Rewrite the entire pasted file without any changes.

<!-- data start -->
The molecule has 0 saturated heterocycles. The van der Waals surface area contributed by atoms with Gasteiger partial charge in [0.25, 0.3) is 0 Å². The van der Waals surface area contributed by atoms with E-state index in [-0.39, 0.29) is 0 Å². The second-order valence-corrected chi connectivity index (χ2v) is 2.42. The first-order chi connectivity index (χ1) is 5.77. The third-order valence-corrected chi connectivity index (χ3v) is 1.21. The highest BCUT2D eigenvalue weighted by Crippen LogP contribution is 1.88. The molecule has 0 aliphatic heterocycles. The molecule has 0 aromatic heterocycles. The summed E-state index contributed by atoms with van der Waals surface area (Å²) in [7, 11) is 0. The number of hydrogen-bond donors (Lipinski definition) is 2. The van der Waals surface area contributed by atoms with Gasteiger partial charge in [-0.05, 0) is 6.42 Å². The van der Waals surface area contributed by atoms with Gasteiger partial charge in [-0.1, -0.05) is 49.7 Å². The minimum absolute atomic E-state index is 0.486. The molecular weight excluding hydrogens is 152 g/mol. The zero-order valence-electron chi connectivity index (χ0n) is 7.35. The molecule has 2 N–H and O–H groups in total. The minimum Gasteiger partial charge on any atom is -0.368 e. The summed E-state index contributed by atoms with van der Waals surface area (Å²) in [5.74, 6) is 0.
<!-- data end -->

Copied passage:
The molecule has 0 saturated heterocycles. The van der Waals surface area contributed by atoms with Gasteiger partial charge in [0.25, 0.3) is 0 Å². The van der Waals surface area contributed by atoms with E-state index in [-0.39, 0.29) is 0 Å². The second-order valence-corrected chi connectivity index (χ2v) is 2.42. The first-order chi connectivity index (χ1) is 5.77. The third-order valence-corrected chi connectivity index (χ3v) is 1.21. The highest BCUT2D eigenvalue weighted by Crippen LogP contribution is 1.88. The molecule has 0 aliphatic heterocycles. The molecule has 0 aromatic heterocycles. The summed E-state index contributed by atoms with van der Waals surface area (Å²) in [7, 11) is 0. The number of hydrogen-bond donors (Lipinski definition) is 2. The van der Waals surface area contributed by atoms with Gasteiger partial charge in [-0.05, 0) is 6.42 Å². The van der Waals surface area contributed by atoms with Gasteiger partial charge in [-0.1, -0.05) is 49.7 Å². The minimum absolute atomic E-state index is 0.486. The molecular weight excluding hydrogens is 152 g/mol. The zero-order valence-electron chi connectivity index (χ0n) is 7.35. The molecule has 2 N–H and O–H groups in total. The minimum Gasteiger partial charge on any atom is -0.368 e. The summed E-state index contributed by atoms with van der Waals surface area (Å²) in [5.74, 6) is 0.